Myanmar LPG Terminal

The Ministry of Electricity and Energy (MOEE) is aiming to supply liquefied petroleum gas (LPG) to one million households by 2020, U Win Khine, Minister of the MOEE said at a meeting with companies involved in the import, storage, distribution and marketing of LPG last week.

LPG can replace the use of electricity as a fuel for household cooking, which will help to conserve power as well as the environment. This will be beneficial to residents in rural areas, who do not have access to electricity, the minister said.

 After distributing LPG to 150,000 households in 2017, the next step is to reach a million more by 2020. “The government and private sector will work together to expand the LPG industry in Myanmar so that it is able to supply the quantities needed,” U Win Khine said.

Last December, Parami Energy Services Company won a K6.5 billion government tender involving the lease of a jetty, terminal and storage facility at the Thanlyin refinery in Yangon Region, for the purpose of importing, storing and distributing LPG in Myanmar.

It was the first time the government has leased out state-owned facilities under a Public-Private Partnership for the import, storage and distribution of LPG in Myanmar. In the past, these were conducted solely by state-owned Myanmar Petrochemical Enterprise.

Currently, LPG is mainly imported from Thailand through the Myawaddy border. Some quantities are imported from China. Officially, Myanmar imports 4,000 tonnes of LPG per month, but the real number could be as high as 7,000 tonnes per month, U Pyi Wa Tun, CEO of Parami Energy, told The Myanmar Times during a January interview. At the time, Parami Energy had a total of 1,800 tonnes of LPG ready for sale.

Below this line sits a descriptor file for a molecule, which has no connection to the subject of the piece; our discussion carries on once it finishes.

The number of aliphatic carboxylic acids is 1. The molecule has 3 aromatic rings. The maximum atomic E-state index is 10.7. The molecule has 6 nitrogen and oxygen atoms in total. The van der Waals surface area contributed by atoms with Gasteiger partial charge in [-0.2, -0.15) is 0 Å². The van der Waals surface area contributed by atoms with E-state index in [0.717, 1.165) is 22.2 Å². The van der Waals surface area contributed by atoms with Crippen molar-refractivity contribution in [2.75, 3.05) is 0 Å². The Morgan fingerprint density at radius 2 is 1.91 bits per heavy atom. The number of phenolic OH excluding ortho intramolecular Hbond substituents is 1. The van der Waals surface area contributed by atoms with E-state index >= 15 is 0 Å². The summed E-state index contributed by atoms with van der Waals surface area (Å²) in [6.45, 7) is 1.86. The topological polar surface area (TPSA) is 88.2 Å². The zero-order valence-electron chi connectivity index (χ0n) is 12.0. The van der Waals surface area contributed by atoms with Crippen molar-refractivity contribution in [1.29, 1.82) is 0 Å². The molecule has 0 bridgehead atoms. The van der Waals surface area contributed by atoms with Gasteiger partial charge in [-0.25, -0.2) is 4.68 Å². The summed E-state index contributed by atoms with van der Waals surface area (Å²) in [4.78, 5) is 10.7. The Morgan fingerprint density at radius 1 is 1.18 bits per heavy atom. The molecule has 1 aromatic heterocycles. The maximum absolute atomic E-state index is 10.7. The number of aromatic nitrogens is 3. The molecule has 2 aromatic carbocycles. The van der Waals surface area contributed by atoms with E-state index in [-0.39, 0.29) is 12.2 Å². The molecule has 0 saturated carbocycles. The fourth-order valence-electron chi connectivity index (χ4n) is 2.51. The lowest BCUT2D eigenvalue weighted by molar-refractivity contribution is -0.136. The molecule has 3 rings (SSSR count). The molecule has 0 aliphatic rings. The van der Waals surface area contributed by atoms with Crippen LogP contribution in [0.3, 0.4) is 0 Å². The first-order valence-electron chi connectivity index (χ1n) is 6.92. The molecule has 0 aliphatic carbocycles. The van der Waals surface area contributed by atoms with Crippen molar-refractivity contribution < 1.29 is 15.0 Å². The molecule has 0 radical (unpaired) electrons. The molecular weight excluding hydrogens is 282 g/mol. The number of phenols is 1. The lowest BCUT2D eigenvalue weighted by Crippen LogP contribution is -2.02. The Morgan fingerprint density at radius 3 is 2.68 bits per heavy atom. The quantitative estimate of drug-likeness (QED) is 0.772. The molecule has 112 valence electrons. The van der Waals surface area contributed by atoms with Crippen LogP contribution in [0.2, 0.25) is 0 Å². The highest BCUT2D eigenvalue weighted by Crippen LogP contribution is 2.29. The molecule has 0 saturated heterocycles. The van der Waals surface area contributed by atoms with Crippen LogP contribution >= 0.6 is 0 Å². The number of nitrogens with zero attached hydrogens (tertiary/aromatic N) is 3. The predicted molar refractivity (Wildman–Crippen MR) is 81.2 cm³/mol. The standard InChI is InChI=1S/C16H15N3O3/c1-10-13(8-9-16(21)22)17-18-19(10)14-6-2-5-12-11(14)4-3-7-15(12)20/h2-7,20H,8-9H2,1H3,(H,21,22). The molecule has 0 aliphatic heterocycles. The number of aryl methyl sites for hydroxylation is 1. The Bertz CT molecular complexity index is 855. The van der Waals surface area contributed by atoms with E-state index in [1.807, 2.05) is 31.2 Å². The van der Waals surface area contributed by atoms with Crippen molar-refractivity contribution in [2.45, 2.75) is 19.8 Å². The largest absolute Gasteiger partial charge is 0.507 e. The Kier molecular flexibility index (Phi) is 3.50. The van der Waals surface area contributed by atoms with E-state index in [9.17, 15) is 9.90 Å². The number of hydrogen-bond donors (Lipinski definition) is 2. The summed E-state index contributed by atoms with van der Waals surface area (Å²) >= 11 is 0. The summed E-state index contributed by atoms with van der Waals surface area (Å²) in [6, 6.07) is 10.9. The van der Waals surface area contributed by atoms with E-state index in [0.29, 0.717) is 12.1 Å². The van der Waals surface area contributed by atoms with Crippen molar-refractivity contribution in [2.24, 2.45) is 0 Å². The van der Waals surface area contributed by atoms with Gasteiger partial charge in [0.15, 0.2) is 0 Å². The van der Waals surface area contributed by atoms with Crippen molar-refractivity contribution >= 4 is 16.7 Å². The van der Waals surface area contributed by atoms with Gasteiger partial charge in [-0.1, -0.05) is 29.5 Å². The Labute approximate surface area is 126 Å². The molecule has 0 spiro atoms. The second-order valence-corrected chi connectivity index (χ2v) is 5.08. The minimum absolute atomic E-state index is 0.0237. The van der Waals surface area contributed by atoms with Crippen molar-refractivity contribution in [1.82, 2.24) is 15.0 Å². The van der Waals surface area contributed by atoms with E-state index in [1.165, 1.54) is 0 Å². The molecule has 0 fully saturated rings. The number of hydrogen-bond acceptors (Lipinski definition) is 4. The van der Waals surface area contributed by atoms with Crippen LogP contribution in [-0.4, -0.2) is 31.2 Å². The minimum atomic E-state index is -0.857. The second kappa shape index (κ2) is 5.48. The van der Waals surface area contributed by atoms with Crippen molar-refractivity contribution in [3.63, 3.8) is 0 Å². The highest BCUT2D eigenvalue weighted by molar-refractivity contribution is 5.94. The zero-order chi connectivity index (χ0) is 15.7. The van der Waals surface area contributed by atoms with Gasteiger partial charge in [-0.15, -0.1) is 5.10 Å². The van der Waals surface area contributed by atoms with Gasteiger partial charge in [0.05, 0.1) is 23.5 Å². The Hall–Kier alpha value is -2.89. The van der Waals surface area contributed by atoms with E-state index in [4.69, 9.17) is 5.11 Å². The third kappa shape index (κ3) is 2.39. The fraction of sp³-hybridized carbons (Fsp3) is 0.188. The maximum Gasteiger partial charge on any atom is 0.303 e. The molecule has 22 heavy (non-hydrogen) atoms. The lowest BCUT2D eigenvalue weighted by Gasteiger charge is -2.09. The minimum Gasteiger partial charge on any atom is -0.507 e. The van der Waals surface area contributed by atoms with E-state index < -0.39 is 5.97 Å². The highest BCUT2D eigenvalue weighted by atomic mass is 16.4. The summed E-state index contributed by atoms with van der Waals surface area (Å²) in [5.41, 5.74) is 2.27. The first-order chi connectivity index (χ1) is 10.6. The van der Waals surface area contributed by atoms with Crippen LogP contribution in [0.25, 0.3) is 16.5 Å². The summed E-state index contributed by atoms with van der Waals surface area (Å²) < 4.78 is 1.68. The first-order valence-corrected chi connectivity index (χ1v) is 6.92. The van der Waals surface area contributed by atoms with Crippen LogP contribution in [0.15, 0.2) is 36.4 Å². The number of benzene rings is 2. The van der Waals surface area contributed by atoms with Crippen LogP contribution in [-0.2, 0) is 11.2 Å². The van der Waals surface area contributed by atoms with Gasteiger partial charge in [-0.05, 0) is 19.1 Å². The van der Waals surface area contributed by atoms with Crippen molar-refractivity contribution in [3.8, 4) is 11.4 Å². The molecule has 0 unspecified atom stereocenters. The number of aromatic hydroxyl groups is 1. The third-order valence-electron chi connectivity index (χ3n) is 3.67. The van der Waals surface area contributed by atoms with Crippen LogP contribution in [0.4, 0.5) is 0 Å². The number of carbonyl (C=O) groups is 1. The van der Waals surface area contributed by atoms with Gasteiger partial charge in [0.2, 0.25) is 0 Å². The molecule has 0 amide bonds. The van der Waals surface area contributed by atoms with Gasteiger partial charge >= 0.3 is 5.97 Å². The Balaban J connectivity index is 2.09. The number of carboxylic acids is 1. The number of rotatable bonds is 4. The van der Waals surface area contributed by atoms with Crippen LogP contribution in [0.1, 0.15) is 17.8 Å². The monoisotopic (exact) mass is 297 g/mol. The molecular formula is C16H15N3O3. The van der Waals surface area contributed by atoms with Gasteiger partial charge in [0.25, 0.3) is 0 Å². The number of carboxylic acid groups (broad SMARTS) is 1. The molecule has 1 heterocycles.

However, available supply is currently not enough to meet demand from the industrial, commercial and household sectors. Nationwide, LPG consumption is around 100,000 tonnes annually and this is expected to grow as there are now more hotels, restaurants and other businesses that require LPG.

Over the longer term, Parami Energy aims to import at least 8,000 tonnes – 10,000 tonnes of LPG a month. It has already invested around $3 million to renovate the jetty and terminal as well as build the filling stations.

U Pyi Wa Tun said that at just 5 meters, the water depth at Thalyin only allows vessels with the capacity to transport up to 2,000 tonnes of LPG to dock at its jetty. So, additional investments will need to be made to raise that capacity.

There are currently just three State-owned LPG factories in Myanmar located in Minbu, Nyaung Don and Kyun Chaung. Total production capacity of the factories is 30 tonnes per day. LPG produced by the State-owned factories is supplied to the local market, the MOEE said.

Sources: Myanmar Times